Posts To Err Is Human
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To Err Is Human

I’ve invested (as a hobby) many years in trying to learn more about human psychology (in general) as an extension to the many years I’ve spent studying violent behavior as part of my martial arts studies.

In doing so, I’ve come to understand that there are behaviors that are very common yet distasteful and relatively easy to fix.

This brings me to a recent interaction I noticed in an online conversation where there was a lot of back and forth in an effort to resolve an issue that was encountered. Code that was working in C# wasn’t working when converted to VB. One of the Roslyn team members chimed in to explain that the feature wouldn’t work in VB “because he is the one who implemented in in C# and didn’t do the same in VB”. However, as the conversation continued someone noticed that the conversion was faulty.

So far so good, but it is at this point that the passively “toxic” behavior presented itself.

Rather than accept that the conversion was faulty (mistakes were made) and simply thanking the person for their observation (and fix), deflection and excuses kicked in (but not by me).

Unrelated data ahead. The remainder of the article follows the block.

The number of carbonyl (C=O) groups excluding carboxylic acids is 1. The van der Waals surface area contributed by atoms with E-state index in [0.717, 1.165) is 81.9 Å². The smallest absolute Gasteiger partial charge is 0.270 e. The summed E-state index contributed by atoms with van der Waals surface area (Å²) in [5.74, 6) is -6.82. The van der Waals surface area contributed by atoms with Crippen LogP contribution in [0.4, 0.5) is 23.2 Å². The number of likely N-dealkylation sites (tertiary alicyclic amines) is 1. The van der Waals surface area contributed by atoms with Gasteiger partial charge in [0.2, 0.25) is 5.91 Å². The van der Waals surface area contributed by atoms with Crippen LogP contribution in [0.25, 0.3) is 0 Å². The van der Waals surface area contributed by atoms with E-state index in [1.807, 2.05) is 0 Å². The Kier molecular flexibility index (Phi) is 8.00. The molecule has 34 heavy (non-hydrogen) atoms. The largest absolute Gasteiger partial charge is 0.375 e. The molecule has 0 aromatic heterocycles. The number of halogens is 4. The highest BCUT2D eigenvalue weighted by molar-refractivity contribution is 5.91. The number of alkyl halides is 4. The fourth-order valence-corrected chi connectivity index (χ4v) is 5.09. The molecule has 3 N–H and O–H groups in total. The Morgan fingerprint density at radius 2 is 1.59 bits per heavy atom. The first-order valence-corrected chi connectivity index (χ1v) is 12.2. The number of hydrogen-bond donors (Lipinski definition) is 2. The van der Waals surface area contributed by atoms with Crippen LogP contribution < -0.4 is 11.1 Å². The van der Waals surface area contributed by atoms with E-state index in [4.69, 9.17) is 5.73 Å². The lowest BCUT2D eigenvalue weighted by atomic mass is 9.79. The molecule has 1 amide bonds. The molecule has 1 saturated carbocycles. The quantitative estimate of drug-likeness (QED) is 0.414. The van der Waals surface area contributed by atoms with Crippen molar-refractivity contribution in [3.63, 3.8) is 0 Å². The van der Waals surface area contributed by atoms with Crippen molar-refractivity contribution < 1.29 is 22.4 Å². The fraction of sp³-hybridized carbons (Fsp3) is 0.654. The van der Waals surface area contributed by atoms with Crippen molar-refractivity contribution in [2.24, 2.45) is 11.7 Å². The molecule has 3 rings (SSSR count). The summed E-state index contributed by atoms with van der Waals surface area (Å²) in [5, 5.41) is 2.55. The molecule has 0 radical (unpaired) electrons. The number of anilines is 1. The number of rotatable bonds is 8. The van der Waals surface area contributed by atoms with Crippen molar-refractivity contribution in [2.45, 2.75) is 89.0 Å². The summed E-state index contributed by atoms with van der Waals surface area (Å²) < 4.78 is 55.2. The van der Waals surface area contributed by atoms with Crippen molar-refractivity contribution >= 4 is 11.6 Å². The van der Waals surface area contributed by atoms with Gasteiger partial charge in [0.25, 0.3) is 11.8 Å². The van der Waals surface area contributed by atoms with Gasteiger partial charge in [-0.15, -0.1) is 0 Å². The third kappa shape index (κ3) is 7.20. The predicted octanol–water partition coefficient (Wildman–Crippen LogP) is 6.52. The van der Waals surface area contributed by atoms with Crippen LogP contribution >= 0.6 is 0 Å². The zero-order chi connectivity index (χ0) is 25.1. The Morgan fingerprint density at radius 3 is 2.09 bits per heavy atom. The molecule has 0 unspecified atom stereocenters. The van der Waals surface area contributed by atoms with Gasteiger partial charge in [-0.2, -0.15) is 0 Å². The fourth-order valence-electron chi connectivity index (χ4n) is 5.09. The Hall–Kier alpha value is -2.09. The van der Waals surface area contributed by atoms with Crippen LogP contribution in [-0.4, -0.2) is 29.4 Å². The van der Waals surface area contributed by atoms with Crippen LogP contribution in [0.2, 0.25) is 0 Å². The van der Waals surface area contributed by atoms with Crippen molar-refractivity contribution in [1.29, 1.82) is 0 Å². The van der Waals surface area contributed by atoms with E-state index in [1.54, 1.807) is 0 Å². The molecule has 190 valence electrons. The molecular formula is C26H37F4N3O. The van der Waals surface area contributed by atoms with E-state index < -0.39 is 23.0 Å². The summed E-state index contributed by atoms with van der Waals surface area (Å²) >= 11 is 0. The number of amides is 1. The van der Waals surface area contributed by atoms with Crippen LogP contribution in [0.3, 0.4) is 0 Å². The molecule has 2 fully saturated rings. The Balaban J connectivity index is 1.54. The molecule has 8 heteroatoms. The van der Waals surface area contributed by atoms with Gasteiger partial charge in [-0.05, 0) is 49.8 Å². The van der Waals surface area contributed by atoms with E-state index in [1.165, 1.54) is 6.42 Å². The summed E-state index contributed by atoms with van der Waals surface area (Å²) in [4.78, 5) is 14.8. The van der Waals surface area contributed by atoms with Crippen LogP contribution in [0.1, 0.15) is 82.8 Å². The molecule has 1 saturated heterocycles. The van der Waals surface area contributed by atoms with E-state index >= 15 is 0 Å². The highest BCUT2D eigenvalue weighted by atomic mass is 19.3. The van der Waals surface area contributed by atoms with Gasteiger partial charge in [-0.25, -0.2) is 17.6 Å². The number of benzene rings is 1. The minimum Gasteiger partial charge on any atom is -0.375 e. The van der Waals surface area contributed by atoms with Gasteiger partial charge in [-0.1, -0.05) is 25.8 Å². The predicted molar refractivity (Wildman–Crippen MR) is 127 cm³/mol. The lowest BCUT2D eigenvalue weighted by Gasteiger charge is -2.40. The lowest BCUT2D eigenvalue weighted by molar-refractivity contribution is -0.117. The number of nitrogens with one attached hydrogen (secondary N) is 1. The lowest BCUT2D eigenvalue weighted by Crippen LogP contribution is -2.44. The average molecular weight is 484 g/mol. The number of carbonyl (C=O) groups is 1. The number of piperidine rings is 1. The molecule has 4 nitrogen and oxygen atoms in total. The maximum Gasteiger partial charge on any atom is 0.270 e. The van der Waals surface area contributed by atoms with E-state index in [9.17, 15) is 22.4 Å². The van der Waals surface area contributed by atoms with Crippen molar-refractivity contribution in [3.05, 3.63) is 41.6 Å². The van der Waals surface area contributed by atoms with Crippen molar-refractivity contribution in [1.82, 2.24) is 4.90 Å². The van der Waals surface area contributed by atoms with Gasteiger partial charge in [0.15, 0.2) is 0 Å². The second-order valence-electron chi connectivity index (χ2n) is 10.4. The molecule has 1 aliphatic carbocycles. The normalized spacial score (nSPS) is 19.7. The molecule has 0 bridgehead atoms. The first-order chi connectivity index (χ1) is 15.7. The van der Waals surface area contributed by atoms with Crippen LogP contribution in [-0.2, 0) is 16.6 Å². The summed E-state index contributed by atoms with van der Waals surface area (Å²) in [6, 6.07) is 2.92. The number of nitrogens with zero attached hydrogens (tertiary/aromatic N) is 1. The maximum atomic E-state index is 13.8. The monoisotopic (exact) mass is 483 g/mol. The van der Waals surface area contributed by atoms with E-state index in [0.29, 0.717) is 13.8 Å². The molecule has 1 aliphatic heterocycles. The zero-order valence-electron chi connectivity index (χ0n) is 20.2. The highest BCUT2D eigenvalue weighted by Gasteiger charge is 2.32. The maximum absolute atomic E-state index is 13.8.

If you make a mistake, OWN IT!

Don’t make excuses. It’s that simple.

We, as developers, will make mistakes again and again. It’s all part of the process. It’s something that can’t be avoided, nor should it. It is these mistakes that leads us to better understanding…

Experience is the thing you get after you need it.

Don’t try to deflect the problem as being “due to something else”. Let’s be clear… not paying attention to which word you selected due to “Intellisense” picking the wrong thing is not the fault of the tool… it’s the fault of the person at the keyboard.

Even worse, don’t try to hide this deflection/excuses in amongst what you think may be positive comments. Negative behavior is still negative behavior regardless of how much you try to put a positive spin around it. People can see through this.

So what should we do? Simple. Accept that we are going to make mistakes. If someone else is responsible for pointing out those mistakes, THANK THEM! Don’t make excuses. Gain the experience by learning from these mistakes. Grow.

This post is licensed under CC BY 4.0 by the author.